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Book review

Green Capitalism

Green capitalism - why it cant work by Daniel Tanuro, Translate by Jane Ennis. Published in association with Merlin Press, London, and the IIRE, Amsterdam. Price: £11 from Resistance Books, 163 pages.

Tuesday 11 February 2014, by Derek Wall

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This book lives up to the description on the tin, but goes rather further. Daniel Tanuro examines why green capitalism is an oxymoron, noting that nature and capital speak different languages. Capitalism requires ever increasing economic growth, because firms need to compete against each other to survive, seeking new profit to reinvest in new capital, so they are not eliminated by rivals. Nature is reduced to monocultures by ever increasing growth and ever increasing growth tends to disrupt ecological cycles. We live in a market based world, so attempts to deal with the climate crisis have used market mechanism such as carbon trading. Tanuro shows that these have failed to halt emissions. and plans for a so called ‘green economy’ aim to commodify nature, yet such commodification values short term exchange value, not long term sustainability.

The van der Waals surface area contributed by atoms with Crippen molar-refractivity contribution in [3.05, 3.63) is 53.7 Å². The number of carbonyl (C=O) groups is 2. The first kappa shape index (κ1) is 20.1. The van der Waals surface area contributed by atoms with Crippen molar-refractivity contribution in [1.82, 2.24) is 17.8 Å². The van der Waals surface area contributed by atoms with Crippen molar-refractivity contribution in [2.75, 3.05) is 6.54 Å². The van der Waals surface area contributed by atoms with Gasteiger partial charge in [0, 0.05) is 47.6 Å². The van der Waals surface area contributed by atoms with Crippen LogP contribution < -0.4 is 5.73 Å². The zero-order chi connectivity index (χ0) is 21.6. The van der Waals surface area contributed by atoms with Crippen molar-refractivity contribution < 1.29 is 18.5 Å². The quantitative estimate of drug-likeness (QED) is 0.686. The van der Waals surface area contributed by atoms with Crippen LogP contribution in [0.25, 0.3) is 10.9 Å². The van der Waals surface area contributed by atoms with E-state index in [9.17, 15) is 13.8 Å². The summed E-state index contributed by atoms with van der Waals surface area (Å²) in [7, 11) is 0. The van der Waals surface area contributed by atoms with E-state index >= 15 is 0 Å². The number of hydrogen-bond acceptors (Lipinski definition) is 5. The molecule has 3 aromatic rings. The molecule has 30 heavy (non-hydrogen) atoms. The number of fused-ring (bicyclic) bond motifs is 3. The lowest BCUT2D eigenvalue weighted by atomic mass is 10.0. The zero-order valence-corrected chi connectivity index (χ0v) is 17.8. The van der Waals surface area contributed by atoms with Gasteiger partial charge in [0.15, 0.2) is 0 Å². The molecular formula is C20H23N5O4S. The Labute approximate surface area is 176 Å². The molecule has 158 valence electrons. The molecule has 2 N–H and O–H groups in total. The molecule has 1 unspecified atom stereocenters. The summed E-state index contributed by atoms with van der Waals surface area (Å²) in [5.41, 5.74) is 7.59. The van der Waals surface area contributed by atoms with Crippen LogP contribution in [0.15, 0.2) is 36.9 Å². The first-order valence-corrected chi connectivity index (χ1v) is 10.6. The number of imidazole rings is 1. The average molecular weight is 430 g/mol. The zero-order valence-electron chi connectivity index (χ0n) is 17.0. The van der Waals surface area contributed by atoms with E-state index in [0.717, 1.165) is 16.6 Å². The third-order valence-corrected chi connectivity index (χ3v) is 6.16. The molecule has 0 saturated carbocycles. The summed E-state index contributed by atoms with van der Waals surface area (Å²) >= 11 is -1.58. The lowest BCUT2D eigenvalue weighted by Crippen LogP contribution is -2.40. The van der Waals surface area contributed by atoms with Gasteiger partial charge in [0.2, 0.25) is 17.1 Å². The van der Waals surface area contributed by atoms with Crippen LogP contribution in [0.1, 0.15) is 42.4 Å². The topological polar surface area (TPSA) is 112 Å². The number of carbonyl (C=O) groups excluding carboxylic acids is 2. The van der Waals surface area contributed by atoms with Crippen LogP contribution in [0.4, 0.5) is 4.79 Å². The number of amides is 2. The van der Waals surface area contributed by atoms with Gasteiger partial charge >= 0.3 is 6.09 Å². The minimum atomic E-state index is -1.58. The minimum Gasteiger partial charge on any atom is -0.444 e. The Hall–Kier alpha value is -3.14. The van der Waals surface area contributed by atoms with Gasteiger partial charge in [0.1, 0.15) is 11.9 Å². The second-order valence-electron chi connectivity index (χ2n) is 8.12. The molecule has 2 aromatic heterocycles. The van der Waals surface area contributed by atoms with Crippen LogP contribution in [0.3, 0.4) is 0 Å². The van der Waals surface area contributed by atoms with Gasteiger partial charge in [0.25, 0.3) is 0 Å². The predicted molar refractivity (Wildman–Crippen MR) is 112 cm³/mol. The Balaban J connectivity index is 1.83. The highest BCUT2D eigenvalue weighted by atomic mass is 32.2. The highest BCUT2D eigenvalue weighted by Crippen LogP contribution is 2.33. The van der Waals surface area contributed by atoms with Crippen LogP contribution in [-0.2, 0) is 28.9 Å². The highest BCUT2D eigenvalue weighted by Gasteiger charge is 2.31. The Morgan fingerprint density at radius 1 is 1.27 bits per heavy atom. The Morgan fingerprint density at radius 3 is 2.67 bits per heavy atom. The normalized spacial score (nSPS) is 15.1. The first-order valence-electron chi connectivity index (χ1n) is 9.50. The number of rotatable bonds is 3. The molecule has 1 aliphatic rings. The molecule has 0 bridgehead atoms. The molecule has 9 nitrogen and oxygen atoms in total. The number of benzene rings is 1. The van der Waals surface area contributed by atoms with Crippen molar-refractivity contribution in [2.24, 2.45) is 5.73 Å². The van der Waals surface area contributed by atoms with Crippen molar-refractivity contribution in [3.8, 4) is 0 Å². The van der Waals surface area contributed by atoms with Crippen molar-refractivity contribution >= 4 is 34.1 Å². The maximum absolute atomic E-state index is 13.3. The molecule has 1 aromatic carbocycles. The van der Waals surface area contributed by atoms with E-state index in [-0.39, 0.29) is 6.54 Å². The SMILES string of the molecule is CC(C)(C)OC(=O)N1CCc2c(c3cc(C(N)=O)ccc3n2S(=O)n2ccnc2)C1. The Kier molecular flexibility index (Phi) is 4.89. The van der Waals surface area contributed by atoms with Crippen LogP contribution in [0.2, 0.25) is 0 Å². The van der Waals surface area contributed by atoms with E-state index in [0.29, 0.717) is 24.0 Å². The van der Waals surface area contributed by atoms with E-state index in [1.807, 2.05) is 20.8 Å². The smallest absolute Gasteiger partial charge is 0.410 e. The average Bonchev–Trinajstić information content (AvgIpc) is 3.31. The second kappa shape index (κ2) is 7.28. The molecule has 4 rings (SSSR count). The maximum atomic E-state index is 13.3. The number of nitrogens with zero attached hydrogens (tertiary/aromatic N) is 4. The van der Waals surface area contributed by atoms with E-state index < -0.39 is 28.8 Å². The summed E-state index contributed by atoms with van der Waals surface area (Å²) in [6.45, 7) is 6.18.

Derek Wall, International coordinator of the Green Party of England, reviews Green Capitalism: why can’t work by Daniel Tanuro. Derek is author of The Sustainable Economics of Elinor Ostrom.

The book focusses on climate change, surveying a number of key debates to argue that climate change is already damaging the environment and that social change is needed to combat it. Much of the book recounts debates that most of us on the ecosocialist left will already be familiar with but does so in a clear, concise and persuasive manner. It is a resource for activists of very great utility.

Its great strength is to be found in the last chapter which discusses the politics of ecosocialism. It argues that ‘productivism’ is unsustainable, which means capitalism must be rejected but also that forms of socialism that promote ever increasing material growth are also impossible. It notes the ecological strains of thought in Marx’s work but is critical of Marx’s approach to energy accounting.

Clearly, as Tanuro argues, Stalinist approaches devastated Russia’s natural environment, but he also notes that most on the left in the 20th century were also productivists and anti-ecological. A greener socialism will require some work, but a green politics that is Malthusian or consumer orientated is profoundly problematic. Malthusians blame human beings in general and call for brutal reductions in consumption and population. Other greens may simply call for individual lifestyle change which is an inadequate response.

Tanuro has produced a searching examination of what it means to produce a politics that is adequate to the task we face; halting or at least slowing accelerating climate change, so we can make a cooperative and sustainable human future. He shows that Marxism resources this task but is honest about the limits of many forms of socialist in regard to ecology.

I think any reader whether green, left or green left will have disagreements with particular aspects of the book but will find it valuable and thought provoking. Strategic thought about how we challenge the threats to our world is essential, this book moves beyond broad slogans and is a useful inspiration to focused action.